One step closer to understanding the universe
With the inflation theory receiving observational proof, we stand at the cusp of a hugely exciting breakthrough in cosmology
On March 17, 2014, humanity came one step closer to understanding the universe, how it began and ultimately, who we are and where did we come from. And it was all done by a group of young scientists that included several students.
Courtesy: Wikimedia Commons
The first observational evidence was reported for the rapid expansion of the Universe that occurred within a fraction of a second after Big Bang. This discovery also confirms the existence of gravitational waves in these very early moments during the birth of our Universe.
At the Harvard University conference, it is goosebumps time at the evidence provided by the BICEP2 team
The discovery was made using a new telescope at the South Pole, called the Background Imaging of Cosmic Extragalactic Polarization (BICEP2) and the results were presented by the team leader Dr. John Kovac. This announcement comes just weeks after a public event that was held at our institute to celebrate 50 years of the discovery of the Cosmic Microwave Background (CMB).
South Pole, Antarctica: This handout photo courtesy of Steffen Richter shows the Dark Sector Lab (DSL), located 3/4 of a mile from the Geographic South Pole, which houses the BICEP2 telescope and the South Pole Telescope. Pic/AFP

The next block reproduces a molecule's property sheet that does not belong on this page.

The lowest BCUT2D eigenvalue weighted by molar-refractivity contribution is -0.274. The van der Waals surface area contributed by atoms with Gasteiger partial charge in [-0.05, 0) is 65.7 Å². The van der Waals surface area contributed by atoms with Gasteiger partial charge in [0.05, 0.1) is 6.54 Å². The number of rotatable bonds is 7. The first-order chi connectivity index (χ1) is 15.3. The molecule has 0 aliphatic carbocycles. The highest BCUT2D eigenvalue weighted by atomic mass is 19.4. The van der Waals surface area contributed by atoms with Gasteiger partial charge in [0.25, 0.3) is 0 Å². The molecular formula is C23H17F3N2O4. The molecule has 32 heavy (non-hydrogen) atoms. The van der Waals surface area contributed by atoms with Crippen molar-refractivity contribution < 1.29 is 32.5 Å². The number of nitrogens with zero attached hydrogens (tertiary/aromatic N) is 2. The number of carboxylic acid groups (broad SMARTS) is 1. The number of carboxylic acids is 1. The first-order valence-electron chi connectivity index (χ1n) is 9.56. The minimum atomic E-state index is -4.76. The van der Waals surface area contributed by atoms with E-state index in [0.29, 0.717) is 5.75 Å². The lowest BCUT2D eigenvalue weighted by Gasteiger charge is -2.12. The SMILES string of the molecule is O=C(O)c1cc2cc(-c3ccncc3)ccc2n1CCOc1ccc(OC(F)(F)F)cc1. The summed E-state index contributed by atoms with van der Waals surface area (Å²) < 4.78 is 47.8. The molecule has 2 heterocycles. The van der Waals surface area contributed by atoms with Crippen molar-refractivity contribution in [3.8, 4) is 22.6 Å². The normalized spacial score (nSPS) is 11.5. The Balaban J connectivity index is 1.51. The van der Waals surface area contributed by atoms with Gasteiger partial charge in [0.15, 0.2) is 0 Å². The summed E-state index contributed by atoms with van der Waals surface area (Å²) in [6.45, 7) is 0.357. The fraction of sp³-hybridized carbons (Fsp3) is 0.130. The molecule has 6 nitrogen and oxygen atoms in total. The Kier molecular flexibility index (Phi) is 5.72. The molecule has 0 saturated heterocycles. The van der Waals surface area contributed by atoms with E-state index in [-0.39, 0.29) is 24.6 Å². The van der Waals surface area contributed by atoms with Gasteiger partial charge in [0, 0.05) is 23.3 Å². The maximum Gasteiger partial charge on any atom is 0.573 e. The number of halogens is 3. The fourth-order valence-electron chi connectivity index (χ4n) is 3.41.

This discovery of the 3K radiation, a cooled leftover radiation from the creation of our Universe about 13.8 billion years ago, was made in 1964 by Arno Penzias and Robert Wilson, for which they were awarded the Nobel prize in 1978.
Pasadena, California, USA: This image released by NASA/JPL-Caltech on March 17, 2014 shows the BICEP2 telescope at the South Pole that uses novel technology developed at NASA’s Jet Propulsion Laboratory in Pasadena, California. Pic/AFP
Detailed all-sky maps of the CMB were subsequently made using the satellite observatories, first the Cosmic Background Explorer (COBE, 1989) satellite and later the Wilkinson Microwave Anisotropy Probe (WMAP, 2001), which show that the CMB is not uniform, but consists of brighter and dimmer regions differing by about one part in a hundred thousand.
These fluctuations are the seeds from which stars, galaxies, and clusters of galaxies form as the universe expands. The pattern of these fluctuations reveals the universe when it was about 380,000 years old after the Big Bang.
In addition, the CMB radiation is polarized (that is, the light waves have a preferred plane of oscillation, just like the light filtered by polarized sun glasses, or light reflected from a plane surface such as a road or a lake).
Both the amounts of these fluctuations in the CMB as a function of angular scale and the pattern of polarization on the sky, are directly observable quantities that can be used to test various theoretical cosmological models of the very early universe, and it is quite remarkable that it is now possible to test these models observationally, up to just 1 second after the big bang.